Yokohama: Don’t kill the core loop

I have a friend that buys too many games, so when we meet up we almost always try new games. This means I get to try a lot of different games, and it also means first impressions are very important. If I don’t like the first play, I might not play it ever again. My friend also knows to try and dig into my first impression to make me think about the why. Which is very important if you’re going to judge a game on one play.


The last time we played we tried Yokohama. Watching the rules video I felt very underwhelmed. It looks like yet another worker placement game. The only interesting thing was the movement. My friend responded that the movement is the entire game.




See those 9 bottom boards laid out in slight overlap? Those are the action spaces. Each board is adjacent to any other board it touches, which for the center one is 6, and the bottom right one is 3.

On your turn you place workers (2 on one board, or 3 on any 3 different boards), and then you move your president (different worker) from it’s board, only through and to a board that has one of your workers on it. You only take the action where your president lands. You take an action on the space with a power equal to the number of workers you have there, and then remove all the workers (except your president).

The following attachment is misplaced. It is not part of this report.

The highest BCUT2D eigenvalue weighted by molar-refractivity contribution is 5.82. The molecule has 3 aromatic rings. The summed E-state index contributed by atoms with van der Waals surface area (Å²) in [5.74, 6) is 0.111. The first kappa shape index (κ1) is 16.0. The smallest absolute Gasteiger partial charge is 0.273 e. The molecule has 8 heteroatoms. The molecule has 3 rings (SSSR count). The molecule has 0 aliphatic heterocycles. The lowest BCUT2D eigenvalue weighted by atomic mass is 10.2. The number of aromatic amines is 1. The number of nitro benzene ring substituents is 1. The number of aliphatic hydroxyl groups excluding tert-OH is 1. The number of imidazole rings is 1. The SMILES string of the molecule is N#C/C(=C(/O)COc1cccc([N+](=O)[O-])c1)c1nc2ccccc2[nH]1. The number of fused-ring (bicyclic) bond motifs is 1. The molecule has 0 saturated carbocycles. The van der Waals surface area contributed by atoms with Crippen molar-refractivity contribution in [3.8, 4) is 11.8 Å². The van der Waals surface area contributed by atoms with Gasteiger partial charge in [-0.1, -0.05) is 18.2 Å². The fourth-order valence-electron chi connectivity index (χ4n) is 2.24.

This movement mechanic creates a very interesting puzzle. You sort of have to go through the board in a certain way in order to maximize potential. You might need to drop a worker on a board you don’t really need right now just to create a path.

Core loop

The core loop is as described above. Solve the movement puzzle while maximizing your pure euro efficiency. I don’t know if this is a fun core loop, because I only got to do it about 3 times.

See, the game allows you to purchase technology cards, which give you certain abilities. One of the cards I purchased very early on is the Telephone. This card reads: When you collect your workers, you may leave 1 behind.

Using the Telephone along with getting a bunch of extra workers, I never had to make this plan again. I fairly quickly had workers on every board I wanted to visit, and a continuous path along all of them. My game was reduced to pure trading cubes and tokens for points, and while that can be fun at times, it wasn’t doing it any better than a myriad of other games.

The Telephone ruined my first play of the game because it robbed me of the puzzle the game poses as it’s core loop.


Aurore is a competitive KeyForge player and the founder of Timeshapers. She's a content writer by trade and aspiring game designer. Follow @Timeshapers1